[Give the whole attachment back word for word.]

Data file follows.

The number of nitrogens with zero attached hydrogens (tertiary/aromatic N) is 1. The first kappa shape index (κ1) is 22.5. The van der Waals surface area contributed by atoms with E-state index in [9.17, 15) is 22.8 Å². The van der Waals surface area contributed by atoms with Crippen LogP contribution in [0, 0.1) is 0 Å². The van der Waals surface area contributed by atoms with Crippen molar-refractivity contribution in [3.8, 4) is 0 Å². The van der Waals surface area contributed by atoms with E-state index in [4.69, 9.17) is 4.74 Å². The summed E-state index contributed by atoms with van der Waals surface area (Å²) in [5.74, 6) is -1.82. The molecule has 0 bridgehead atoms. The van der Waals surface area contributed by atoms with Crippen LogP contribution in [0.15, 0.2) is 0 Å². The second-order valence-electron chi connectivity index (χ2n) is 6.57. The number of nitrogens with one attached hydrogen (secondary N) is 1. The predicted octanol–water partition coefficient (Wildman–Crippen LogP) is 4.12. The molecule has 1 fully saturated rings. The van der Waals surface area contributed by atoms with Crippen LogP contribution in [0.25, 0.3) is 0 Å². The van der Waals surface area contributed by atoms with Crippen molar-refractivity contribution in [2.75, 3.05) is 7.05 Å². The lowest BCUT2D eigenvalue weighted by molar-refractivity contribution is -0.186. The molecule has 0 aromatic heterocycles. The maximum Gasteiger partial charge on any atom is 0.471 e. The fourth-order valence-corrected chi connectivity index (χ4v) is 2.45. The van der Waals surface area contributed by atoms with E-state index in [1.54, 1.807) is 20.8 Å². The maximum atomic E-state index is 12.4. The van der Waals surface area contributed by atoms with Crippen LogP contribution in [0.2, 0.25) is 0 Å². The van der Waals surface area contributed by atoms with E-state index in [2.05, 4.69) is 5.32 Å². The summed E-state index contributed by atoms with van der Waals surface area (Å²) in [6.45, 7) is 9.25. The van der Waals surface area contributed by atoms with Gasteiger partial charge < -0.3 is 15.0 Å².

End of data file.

The number of nitrogens with zero attached hydrogens (tertiary/aromatic N) is 1. The first kappa shape index (κ1) is 22.5. The van der Waals surface area contributed by atoms with E-state index in [9.17, 15) is 22.8 Å². The van der Waals surface area contributed by atoms with Crippen LogP contribution in [0, 0.1) is 0 Å². The van der Waals surface area contributed by atoms with Crippen molar-refractivity contribution in [3.8, 4) is 0 Å². The van der Waals surface area contributed by atoms with E-state index in [4.69, 9.17) is 4.74 Å². The summed E-state index contributed by atoms with van der Waals surface area (Å²) in [5.74, 6) is -1.82. The molecule has 0 bridgehead atoms. The van der Waals surface area contributed by atoms with Crippen LogP contribution in [0.15, 0.2) is 0 Å². The second-order valence-electron chi connectivity index (χ2n) is 6.57. The number of nitrogens with one attached hydrogen (secondary N) is 1. The predicted octanol–water partition coefficient (Wildman–Crippen LogP) is 4.12. The molecule has 1 fully saturated rings. The van der Waals surface area contributed by atoms with Crippen LogP contribution in [0.25, 0.3) is 0 Å². The van der Waals surface area contributed by atoms with Crippen molar-refractivity contribution in [2.75, 3.05) is 7.05 Å². The lowest BCUT2D eigenvalue weighted by molar-refractivity contribution is -0.186. The molecule has 0 aromatic heterocycles. The maximum Gasteiger partial charge on any atom is 0.471 e. The fourth-order valence-corrected chi connectivity index (χ4v) is 2.45. The van der Waals surface area contributed by atoms with E-state index in [1.54, 1.807) is 20.8 Å². The maximum atomic E-state index is 12.4. The van der Waals surface area contributed by atoms with Crippen LogP contribution in [0.2, 0.25) is 0 Å². The van der Waals surface area contributed by atoms with E-state index in [2.05, 4.69) is 5.32 Å². The summed E-state index contributed by atoms with van der Waals surface area (Å²) in [6.45, 7) is 9.25. The van der Waals surface area contributed by atoms with Gasteiger partial charge < -0.3 is 15.0 Å².